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5 Reasons Why You Shouldn't Write Your Own Content

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The desire to operate a lean and mean business is understandable. No one can blame you for budgeting judiciously and wanting to maximize your margins. In their pursuit to lower costs, business owners make the mistake of taking on functions that they shouldn’t, like content writing. “If you want something done, do it yourself,” is not the right approach. It worked for Napoléon, who coined the phrase, but he was a dictator and rubbed civilization and world history the wrong way. False equivalency aside, here are 5 reasons you shouldn’t write your own content.

You Aren’t a Professional Writer
If you don’t write for a living, it will show in your writing. Professional content writers earn their bread and butter by crafting clear and compelling stories that communicate your value to your audience. They’ve invested the 10,000 hours into their craft and are experts at conceptualizing your value proposition, products, and services and creating effective messaging that will resonate with your customers and prospects. You’ll do best if you leave it to the pros.

You Can’t Get Out of Your Own Way
Business owners who are dead set on DIY content marketing may give writing the old college try. That’s a plan better suited for learning the oboe, not building your business. The inevitable pattern is: you’re on a roll until you experience the pitfall of stopping several meters before the finish line. Besides not being a professional writer, you’re the business owner and subject matter expert, and you’re too close to the content. Consequently, you can’t get out of your own head or your own way. You’ve eaten time and decided to cut your losses by using what you’ve got, which is poor or average writing that lacks effective keywords and continuity. 
Time Spent on Writing Means Time Lost Working on Your Business 
Similar to, “They grow up so fast,” “Time is money,” is an incredibly accurate cliché. Any non-billable time spent during your work day means dollars subtracted from business development. Let’s say you’re a consultant or attorney who bills by the hour, and you decide to devote three hours to write the copy for a sell sheet for an upcoming conference. Those hours are now squandered for something you could have outsourced at a lower cost.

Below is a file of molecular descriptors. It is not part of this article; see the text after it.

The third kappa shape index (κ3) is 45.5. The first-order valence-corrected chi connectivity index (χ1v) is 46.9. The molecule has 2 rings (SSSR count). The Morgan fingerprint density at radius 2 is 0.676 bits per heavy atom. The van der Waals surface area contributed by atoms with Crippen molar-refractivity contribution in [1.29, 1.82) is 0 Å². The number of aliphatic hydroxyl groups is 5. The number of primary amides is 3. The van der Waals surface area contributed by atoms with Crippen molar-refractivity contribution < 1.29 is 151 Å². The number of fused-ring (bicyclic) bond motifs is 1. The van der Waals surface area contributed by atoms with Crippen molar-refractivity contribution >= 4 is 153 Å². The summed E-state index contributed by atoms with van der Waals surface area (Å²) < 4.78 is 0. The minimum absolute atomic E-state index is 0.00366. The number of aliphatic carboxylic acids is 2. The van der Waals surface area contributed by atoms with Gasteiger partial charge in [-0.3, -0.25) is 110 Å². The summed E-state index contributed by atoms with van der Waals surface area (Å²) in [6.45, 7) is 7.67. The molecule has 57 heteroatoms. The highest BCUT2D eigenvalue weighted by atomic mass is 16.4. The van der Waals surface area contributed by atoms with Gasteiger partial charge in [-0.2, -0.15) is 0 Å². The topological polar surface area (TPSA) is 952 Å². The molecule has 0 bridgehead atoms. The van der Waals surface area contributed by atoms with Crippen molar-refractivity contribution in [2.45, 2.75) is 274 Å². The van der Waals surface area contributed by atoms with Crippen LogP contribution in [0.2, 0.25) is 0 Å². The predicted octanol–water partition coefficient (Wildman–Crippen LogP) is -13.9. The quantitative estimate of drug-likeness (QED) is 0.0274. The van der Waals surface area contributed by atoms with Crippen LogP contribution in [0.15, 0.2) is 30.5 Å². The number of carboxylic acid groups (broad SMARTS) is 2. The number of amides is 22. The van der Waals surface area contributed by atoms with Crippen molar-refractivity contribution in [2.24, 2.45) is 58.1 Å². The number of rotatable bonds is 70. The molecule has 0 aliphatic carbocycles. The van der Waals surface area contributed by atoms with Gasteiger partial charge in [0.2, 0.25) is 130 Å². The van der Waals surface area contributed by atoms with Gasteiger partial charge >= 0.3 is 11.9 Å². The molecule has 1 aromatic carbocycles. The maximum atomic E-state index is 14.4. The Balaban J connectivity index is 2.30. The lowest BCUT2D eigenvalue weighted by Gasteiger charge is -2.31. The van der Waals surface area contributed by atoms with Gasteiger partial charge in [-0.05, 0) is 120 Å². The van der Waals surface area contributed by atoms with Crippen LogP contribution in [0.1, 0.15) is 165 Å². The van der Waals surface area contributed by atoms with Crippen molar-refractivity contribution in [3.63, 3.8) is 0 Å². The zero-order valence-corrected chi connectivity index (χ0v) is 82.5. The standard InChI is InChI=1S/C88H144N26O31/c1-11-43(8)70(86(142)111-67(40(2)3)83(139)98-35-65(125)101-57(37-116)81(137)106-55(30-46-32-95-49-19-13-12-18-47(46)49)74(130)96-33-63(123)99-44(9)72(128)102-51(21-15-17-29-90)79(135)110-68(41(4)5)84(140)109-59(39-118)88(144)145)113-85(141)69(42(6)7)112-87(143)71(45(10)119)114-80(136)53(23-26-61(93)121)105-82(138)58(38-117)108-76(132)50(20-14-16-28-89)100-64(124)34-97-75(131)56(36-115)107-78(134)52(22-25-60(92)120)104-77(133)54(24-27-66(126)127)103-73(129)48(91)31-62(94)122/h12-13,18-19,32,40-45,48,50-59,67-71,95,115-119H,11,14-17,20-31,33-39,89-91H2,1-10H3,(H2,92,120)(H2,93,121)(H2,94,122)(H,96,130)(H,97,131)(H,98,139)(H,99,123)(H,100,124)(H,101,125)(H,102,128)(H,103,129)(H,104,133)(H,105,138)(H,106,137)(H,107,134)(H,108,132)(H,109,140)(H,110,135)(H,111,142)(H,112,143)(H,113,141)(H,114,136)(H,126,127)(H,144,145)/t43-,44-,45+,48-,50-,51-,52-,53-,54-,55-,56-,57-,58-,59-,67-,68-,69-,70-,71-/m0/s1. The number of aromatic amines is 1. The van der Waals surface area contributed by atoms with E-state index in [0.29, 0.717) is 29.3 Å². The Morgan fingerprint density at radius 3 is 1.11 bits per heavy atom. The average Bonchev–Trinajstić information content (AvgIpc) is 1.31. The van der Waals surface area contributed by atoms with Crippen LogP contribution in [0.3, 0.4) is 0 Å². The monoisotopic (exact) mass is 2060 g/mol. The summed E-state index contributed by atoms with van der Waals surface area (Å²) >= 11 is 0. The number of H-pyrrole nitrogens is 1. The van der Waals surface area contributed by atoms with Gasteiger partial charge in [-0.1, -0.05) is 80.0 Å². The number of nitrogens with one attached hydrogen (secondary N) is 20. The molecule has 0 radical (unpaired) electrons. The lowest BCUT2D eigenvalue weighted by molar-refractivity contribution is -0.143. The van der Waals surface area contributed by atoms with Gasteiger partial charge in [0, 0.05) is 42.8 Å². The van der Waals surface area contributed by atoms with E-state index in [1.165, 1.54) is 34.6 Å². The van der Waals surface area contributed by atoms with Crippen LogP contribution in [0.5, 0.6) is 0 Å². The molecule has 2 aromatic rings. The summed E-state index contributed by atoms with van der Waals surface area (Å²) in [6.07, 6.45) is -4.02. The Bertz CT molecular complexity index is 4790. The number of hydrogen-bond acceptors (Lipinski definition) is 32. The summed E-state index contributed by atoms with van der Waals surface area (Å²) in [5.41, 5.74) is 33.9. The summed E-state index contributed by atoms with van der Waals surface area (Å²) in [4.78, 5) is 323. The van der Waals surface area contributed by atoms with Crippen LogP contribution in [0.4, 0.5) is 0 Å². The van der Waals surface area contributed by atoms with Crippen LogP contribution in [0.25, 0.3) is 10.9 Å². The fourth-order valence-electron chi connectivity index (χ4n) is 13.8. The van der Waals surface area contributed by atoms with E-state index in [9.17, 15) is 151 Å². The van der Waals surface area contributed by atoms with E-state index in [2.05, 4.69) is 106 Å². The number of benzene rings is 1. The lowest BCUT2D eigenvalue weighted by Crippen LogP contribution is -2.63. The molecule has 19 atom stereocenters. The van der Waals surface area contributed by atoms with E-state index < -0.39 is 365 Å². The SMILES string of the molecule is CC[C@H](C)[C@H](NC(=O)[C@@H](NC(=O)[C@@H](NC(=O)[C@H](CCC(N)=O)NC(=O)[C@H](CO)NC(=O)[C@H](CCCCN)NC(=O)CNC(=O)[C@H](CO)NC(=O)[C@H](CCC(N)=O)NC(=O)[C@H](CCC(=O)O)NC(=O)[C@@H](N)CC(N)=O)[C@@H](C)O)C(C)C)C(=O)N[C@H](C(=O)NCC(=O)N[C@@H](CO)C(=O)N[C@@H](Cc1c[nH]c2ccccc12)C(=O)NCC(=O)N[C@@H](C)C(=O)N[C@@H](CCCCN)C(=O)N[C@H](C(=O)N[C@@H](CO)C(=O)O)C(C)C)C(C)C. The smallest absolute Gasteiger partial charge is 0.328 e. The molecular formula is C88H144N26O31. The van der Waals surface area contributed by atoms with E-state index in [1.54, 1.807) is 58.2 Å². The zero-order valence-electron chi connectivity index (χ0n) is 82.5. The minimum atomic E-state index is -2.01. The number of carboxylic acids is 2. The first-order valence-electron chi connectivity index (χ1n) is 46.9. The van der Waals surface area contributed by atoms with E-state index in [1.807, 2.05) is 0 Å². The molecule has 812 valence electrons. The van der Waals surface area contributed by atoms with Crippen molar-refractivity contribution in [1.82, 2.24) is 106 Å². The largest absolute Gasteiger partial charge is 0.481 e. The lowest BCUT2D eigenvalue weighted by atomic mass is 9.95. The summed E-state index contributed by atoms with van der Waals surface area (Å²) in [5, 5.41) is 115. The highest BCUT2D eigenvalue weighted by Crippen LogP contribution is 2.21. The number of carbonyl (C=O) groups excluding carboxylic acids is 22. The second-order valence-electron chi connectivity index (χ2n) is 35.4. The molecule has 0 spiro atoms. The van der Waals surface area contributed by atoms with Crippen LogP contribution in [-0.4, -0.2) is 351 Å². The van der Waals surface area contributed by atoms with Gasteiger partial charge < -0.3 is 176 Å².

You Don’t Have a Clear Marketing Strategy 
Writing content is the first step. It will only make an impact if you have a strategic marketing plan that at the very least includes promoting on social media, via newsletters and organized email distribution lists, and direct mail, if appropriate. Without multiple touchpoints, no one will read your content because they won’t know it exists. If this sounds overwhelming and time-consuming, guess what? It sure is unless you’re a content marketing professional.     
It Makes You Look Unprofessional 
When you write your own content, you increase the risk of making mistakes with your copy. Grammar, punctuation, and usage errors, along with typos turn off readers. An accounting firm’s website that toots its own attention-to-detail horn will lose all credibility with missing periods and misspelled words. Inconsistent messaging across your marketing platforms--such as your website, blog posts, e-newsletters, social media channels, and brochures--can signal inconsistent service to your audience. If a mission statement appears on your brochure but not your website, what is a prospect to think about your solutions? 
No one knows your business better than you, and therefore, it makes sense to want to write your own content. Don’t. The risks of poor writing far outweigh the rewards of investing in a seasoned professional.  



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